Take a moment to think of a time when the word “office” would conjure up images of bored men and women sitting at rows of grim-looking desks, working on lines of monotonous desktop computers and the managers in their more comfortable cubicles, totally locked away from all whom s/he managed. This was not too long back. Think of the start-up offices today and you tend to imagine them as subtly modified college campuses. Did these “upstart start-ups” actually cause this transition in how we view the workplace and the culture at work? Most would say yes and they are probably right.
No change is ever possible without disruption, small or large, sudden or prolonged. Most would argue that the “start-up culture” was born out of disruption too. That it arose like a phoenix out of the ashes of the already established work-culture. But, was this really a revolution? Was it an attempted and largely successful renaissance or was it just evolution? This was probably the only course that the development of the workplace could take.
You might also realize that the generation we belong to plays an important part in this. Millennials or the Gen Y are more suited to working in these attractive start-ups. With their idea of a friendly workplace, with their eased up dress regulations, fancy food dispensers every two steps away, game-zones, yoga-centers and gyms, beer o’clock Fridays and well-advertised slogans of workplace happiness, it sounds like a happy hour that never ends.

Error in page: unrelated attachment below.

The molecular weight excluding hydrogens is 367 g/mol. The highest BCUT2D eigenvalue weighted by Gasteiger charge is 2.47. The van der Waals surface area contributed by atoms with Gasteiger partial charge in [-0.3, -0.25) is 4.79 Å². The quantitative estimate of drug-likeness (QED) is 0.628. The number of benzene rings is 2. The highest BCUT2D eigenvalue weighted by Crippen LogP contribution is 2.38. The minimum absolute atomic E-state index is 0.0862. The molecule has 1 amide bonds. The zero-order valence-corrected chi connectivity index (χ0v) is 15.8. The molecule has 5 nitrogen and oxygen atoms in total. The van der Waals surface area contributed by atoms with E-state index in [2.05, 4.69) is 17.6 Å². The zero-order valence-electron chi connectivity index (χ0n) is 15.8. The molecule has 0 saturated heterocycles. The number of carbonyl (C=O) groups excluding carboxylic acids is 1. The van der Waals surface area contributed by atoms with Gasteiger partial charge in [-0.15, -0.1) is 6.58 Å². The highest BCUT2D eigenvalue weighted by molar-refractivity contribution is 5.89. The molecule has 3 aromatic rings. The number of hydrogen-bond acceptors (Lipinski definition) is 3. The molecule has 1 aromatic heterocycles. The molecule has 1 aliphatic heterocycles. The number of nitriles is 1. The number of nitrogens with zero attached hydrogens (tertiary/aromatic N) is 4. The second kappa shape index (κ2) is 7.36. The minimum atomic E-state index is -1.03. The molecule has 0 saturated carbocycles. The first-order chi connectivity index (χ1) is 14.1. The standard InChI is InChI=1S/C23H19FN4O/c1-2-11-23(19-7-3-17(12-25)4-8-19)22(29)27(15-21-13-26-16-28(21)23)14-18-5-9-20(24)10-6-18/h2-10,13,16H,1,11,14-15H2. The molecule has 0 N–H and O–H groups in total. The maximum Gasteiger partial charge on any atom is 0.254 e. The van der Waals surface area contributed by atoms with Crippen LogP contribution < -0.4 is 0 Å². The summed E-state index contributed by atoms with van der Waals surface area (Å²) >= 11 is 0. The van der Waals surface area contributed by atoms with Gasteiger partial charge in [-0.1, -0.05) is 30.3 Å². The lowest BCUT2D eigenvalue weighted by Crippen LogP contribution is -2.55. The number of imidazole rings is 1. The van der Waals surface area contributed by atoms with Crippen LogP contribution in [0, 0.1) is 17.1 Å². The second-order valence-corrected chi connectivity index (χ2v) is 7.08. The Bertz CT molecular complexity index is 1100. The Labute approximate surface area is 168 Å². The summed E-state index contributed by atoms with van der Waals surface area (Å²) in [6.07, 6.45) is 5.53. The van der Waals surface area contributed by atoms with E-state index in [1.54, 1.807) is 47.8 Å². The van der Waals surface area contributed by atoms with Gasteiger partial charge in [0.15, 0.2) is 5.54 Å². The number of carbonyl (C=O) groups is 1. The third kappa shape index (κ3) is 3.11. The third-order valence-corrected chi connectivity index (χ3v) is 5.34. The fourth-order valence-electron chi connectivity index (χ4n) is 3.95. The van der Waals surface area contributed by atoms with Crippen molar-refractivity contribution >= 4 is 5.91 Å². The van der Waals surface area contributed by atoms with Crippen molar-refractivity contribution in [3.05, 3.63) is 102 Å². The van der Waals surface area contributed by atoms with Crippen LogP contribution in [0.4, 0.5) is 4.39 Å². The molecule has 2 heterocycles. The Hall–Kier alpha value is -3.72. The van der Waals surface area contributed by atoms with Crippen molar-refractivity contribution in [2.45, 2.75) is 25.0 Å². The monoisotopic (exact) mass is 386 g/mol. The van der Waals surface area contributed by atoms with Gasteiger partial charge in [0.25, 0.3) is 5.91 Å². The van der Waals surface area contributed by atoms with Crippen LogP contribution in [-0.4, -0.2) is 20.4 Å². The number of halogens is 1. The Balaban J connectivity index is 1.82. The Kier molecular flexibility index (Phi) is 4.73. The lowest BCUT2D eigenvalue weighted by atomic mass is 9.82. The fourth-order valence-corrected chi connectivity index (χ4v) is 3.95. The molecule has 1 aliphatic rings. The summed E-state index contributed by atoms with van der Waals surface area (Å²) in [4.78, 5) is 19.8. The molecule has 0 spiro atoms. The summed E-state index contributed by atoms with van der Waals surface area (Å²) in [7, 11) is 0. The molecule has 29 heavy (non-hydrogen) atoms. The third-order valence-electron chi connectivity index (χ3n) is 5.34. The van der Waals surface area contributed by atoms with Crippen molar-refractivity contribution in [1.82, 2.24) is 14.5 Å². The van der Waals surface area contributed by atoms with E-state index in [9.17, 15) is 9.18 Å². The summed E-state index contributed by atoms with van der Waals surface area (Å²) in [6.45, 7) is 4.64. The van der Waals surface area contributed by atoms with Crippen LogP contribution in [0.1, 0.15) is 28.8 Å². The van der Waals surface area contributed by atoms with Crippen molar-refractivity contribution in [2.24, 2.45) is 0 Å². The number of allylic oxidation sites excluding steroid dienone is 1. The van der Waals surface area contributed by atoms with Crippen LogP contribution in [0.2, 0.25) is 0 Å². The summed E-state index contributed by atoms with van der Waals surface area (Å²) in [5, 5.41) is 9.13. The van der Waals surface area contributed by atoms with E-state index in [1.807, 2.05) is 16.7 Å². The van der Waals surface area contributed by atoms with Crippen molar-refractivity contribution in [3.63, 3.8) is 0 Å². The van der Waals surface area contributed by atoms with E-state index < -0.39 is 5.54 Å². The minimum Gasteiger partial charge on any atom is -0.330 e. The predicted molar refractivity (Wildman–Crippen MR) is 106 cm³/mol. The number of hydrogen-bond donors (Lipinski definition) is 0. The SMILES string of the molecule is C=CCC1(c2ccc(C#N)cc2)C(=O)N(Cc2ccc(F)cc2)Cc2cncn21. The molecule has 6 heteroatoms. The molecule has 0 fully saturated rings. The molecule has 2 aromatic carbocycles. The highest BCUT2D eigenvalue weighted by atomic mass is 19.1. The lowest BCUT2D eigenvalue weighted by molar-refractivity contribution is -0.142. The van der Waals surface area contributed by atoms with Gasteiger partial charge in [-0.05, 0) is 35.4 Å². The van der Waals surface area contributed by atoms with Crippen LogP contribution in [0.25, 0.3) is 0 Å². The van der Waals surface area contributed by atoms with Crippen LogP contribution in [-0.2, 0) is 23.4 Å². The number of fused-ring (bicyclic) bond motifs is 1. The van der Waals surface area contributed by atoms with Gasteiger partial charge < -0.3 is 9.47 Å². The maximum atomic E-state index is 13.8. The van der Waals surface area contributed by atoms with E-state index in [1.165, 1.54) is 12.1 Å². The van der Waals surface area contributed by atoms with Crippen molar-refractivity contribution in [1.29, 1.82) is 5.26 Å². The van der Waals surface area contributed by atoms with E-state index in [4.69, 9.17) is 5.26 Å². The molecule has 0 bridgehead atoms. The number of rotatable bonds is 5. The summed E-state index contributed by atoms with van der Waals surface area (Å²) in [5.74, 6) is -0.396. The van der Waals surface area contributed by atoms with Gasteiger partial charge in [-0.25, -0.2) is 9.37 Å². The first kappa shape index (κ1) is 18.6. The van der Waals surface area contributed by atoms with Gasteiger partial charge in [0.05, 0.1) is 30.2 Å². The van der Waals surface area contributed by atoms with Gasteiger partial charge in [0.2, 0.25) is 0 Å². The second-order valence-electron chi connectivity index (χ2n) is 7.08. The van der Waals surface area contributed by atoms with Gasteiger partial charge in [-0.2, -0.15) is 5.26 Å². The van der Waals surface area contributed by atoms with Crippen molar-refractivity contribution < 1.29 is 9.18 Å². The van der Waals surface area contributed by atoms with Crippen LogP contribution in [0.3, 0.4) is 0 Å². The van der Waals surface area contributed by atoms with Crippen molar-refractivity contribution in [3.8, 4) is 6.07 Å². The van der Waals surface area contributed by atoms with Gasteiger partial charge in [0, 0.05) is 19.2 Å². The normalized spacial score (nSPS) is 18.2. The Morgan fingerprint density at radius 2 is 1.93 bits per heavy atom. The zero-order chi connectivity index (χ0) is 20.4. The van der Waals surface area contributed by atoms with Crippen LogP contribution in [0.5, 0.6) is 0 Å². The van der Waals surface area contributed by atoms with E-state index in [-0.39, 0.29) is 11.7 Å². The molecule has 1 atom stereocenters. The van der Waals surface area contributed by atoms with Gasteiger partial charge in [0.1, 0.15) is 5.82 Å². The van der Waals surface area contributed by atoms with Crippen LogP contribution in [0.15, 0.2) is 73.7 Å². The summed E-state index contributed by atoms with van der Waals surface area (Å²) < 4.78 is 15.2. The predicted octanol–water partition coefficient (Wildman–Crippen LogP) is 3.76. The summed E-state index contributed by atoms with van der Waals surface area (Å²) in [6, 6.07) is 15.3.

However, the picture is not as rosy as this everywhere. Still in vogue, the positive experiences at start-ups you hear about clearly weigh out the not-so-happy experiences. Not every start-up is a Facebook and not every start-up story is a fairytale. Some do crash and burn and die painful deaths and are soon forgotten. So, how necessary or relevant is this era of disruptive evolution?
There have been positive changes in the work culture, no doubt. In certain start-ups however, people find it difficult to define their culture, especially in companies that have a pretty small workforce. Six important aspects of the culture are:
- Core values,
- Talent strategy,
- Growth strategy and
In start-ups, defining all these features of the work-culture is the key to survival and successful functioning. Their take on all these aspects is what sets start-ups apart from their older counterparts. Though they are products of the established norms of work culture, start-ups are characterized by their essential difference from the age-old rules of play and are set to write their own rules.
Values of innovation, open communication and inclusiveness with regard to diversity are upheld at most start-ups and they seem to be working out for most. Whether this shift in work-culture is transient or here to stay, time will tell. A point to be noted is that these start-ups sure do manage to work hard amidst all the time and energy spent in partying hard!